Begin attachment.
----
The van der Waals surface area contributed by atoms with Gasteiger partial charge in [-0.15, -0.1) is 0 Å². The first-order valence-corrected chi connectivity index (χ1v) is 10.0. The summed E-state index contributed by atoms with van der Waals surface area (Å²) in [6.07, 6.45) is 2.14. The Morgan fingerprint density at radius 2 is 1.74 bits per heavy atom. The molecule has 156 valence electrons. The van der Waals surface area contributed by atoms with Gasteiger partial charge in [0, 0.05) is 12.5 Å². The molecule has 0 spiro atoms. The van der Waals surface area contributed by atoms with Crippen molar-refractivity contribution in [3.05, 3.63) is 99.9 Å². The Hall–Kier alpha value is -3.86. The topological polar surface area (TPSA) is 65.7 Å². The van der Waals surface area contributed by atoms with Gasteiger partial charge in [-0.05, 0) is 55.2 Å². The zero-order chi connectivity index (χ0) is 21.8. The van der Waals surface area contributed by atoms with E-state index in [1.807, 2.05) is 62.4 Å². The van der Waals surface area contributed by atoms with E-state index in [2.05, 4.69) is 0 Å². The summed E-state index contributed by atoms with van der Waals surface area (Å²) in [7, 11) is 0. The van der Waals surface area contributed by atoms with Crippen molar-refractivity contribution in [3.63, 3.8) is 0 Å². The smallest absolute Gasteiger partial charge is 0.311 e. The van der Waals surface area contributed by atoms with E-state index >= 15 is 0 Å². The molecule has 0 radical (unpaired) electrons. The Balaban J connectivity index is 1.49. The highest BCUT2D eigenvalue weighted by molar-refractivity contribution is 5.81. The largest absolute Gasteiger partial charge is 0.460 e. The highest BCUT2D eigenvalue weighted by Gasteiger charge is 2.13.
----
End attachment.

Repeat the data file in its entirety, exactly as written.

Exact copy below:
The van der Waals surface area contributed by atoms with Gasteiger partial charge in [-0.15, -0.1) is 0 Å². The first-order valence-corrected chi connectivity index (χ1v) is 10.0. The summed E-state index contributed by atoms with van der Waals surface area (Å²) in [6.07, 6.45) is 2.14. The Morgan fingerprint density at radius 2 is 1.74 bits per heavy atom. The molecule has 156 valence electrons. The van der Waals surface area contributed by atoms with Gasteiger partial charge in [0, 0.05) is 12.5 Å². The molecule has 0 spiro atoms. The van der Waals surface area contributed by atoms with Crippen molar-refractivity contribution in [3.05, 3.63) is 99.9 Å². The Hall–Kier alpha value is -3.86. The topological polar surface area (TPSA) is 65.7 Å². The van der Waals surface area contributed by atoms with Gasteiger partial charge in [-0.05, 0) is 55.2 Å². The zero-order chi connectivity index (χ0) is 21.8. The van der Waals surface area contributed by atoms with E-state index in [1.807, 2.05) is 62.4 Å². The van der Waals surface area contributed by atoms with E-state index in [2.05, 4.69) is 0 Å². The summed E-state index contributed by atoms with van der Waals surface area (Å²) in [7, 11) is 0. The van der Waals surface area contributed by atoms with Crippen molar-refractivity contribution in [3.63, 3.8) is 0 Å². The smallest absolute Gasteiger partial charge is 0.311 e. The van der Waals surface area contributed by atoms with E-state index >= 15 is 0 Å². The molecule has 0 radical (unpaired) electrons. The Balaban J connectivity index is 1.49. The highest BCUT2D eigenvalue weighted by molar-refractivity contribution is 5.81. The largest absolute Gasteiger partial charge is 0.460 e. The highest BCUT2D eigenvalue weighted by Gasteiger charge is 2.13.